Figure 2. Phylogenetic relationship of Turnip CIPK proteins. The BrrCIPK protein sequences were aligned using the MAFFT version 7 program, and phylogenetic trees were constructed using the MEGA 5.0 software with the neighbor-joining method and the 1,000 bootstrap test replicates. The tree can be divided into two major clades (Group A and Group B).
We further searched for the conserved motifs in both BrrCBL and BrrCIPK proteins using the MEME program to analyze the diversity of motif compositions. A total of 15 conserved motifs designated as motif 1 to motif 15, respectively, were identified within the genes (Supplementary Figures 5, 6). These motifs may also help predict the genes' functions. Our analysis revealed that motif 10 contained the N-myristoylation motif of 12 BrrCBL proteins (Supplementary Figure 5). For the BrrCIPKs, motifs 1 and 2 were found within the PKC domain. Motif 8 in the protein–protein interaction (PPI) domain was shared by all BrrCIPKs. Motifs 7 and 11, also shared by all the BrrCIPK members, were found within the region of the NAF/FISL domain and showed relatively conserved amino acids (N, A, F, I, S, and L; Supplementary Figure 6). The amino acid residues at the 2nd, 3rd, 4th, 7th, and 10th sites of the NAF/FISL motif were rather conserved (Supplementary Figure 4B). The phylogenetic analysis together with the structure analysis presented herein may facilitate the functional annotation and study of CBLs and CIPKs in turnip.
Chromosomal Location Analysis and Evolutionary History of the Turnip BrrCBL and BrrCIPK Gene Families
To determine the relationship between gene duplication and genetic divergence in the CBL or CIPK gene family in turnip, we investigated the chromosomal location of BrrCBL and BrrCIPK (Figure 3). All the BrrCBLs and BrrCIPKs were located at the top sections of chromosomes. Among the 10 chromosomes, chromosome 1 contained the maximum number of seven BrrCBL genes. Chromosomes 4, 5, and 7 carried no BrrCBL. Chromosomes 6, 8, and 10 each contained only one BrrCBL gene, and all other chromosomes contained 2–4 BrrCBLs (Figure 3A). Given the phylogenetic analyses and an entire genome analysis of gene duplications, we observed that six pairs of BrrCBL were putative paralogs, including five segmental duplications (BrrCBL1.1/1.2, BrrCBL2.1/2.2, BrrCBL3.1/3.3, BrrCBL4.1/4.3, and BrrCBL9.1/9.2) and one tandem duplication (BrrCBL10.2/10.3) (Table 3). Furthermore, we found that some paralog genes were located on different chromosomes or at different locations on the same chromosome (Figure 3B). Two pairs of BrrCBL3.1/3.3 and BrrCBL10.2/10.3 were located on the same chromosomes at different locations. Meanwhile, other paralogs were located on different chromosomes. Among all the genes studied, the BrrCIPK genes were found variably distributed on the turnip chromosomes. Chromosomes 5 and 9 contained the maximum and the minimum numbers, respectively, of BrrCIPK genes. A total of 17 pairs of putative BrrCIPK paralog genes were produced by segmental duplication, including 14 duplication events between chromosomes (BrrCIPK1.1/1.2, BrrCIPK2.2/2.3, BrrCIPKV6.1/6.2, BrrCIPK7.1/7.2, BrrCIPK9.1/9.2, BrrCIPK10.1/10.2, BrrCIPK12.1/12.2, BrrCIPK13.2/13.3, BrrCIPK20.1/20.2, BrrCIPK21.1/21.2, BrrCIPK22.1/22.2, BrrCIPK23.1/23.2, BrrCIPK5/25, and BrrCIPK26.1/26.2), as well as three duplication events within the same chromosome (BrrCIPK4.1/4.2, BrrCIPK11.1/11.4, and BrrCIPK17.1/17.4; Figure 3B, Table 3). These observations suggest the large-scale segmental duplication events involved in the expansion of BrrCBL and BrrCIPK gene families in turnip.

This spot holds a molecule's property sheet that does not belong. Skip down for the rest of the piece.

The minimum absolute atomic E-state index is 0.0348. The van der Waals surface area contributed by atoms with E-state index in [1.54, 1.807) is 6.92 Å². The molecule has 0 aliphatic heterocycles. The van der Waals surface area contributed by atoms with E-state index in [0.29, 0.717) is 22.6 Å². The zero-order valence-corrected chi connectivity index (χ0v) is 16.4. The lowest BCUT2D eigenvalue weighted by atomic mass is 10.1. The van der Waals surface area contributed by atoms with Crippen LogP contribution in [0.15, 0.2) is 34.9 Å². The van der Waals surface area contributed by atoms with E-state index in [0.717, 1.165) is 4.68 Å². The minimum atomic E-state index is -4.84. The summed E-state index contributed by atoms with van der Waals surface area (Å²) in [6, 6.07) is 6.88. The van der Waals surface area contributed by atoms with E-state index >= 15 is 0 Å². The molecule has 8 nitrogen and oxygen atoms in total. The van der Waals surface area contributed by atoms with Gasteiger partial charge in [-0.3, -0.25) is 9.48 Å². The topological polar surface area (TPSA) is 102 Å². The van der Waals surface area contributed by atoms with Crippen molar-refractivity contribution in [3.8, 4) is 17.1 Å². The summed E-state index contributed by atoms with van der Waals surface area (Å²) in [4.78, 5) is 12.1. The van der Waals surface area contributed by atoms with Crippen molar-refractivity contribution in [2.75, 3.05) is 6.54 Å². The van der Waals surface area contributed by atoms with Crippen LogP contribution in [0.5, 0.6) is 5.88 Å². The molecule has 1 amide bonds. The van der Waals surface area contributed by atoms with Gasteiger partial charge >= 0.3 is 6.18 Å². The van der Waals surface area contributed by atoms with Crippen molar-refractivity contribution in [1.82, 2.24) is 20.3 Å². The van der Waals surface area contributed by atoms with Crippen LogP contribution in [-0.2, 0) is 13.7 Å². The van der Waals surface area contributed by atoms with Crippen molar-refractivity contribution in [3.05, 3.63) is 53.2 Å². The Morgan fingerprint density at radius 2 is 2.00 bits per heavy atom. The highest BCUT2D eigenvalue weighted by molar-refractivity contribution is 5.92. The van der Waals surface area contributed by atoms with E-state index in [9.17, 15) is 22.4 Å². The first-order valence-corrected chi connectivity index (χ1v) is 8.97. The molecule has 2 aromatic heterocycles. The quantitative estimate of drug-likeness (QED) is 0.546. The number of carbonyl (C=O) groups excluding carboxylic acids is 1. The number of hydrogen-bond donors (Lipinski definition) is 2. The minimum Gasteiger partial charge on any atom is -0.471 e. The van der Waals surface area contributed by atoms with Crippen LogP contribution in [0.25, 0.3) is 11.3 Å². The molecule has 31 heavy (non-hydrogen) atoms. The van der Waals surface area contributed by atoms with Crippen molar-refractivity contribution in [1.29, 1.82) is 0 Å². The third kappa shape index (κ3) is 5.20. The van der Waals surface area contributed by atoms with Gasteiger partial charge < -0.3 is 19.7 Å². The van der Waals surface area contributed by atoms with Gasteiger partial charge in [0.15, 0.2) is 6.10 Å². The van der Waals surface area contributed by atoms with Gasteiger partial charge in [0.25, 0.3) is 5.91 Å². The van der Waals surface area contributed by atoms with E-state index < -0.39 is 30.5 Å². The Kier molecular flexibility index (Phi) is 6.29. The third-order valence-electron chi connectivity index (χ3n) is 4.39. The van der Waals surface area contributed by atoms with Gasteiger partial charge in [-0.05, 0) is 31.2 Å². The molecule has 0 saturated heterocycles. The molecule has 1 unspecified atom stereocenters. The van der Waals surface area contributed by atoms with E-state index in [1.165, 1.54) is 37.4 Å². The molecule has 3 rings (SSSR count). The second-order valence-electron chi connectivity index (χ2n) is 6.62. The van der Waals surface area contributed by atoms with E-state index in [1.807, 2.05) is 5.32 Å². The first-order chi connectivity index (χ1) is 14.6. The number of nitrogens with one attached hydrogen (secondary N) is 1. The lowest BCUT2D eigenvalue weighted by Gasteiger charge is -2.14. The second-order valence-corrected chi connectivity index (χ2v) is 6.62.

Figure 3. Turnip CBLs and CIPKs Chromosome distributions. Ten kinds of color in the outer circle represented 10 turnip chromosomes. Within the circle were numerous duplications between and within chromosomes. The distribution of BrrCBL and BrrCIPK on 10 chromosomes were given in the outer circle, where the numbers represent the chromosome length in 100 kb. (A) The distribution of BrrCBL on 10 chromosomes (Chromosome 4, 5, 7 containing no BrrCBLs). (B) BrrCIPKs variably distributed among all on the turnip chromosomes.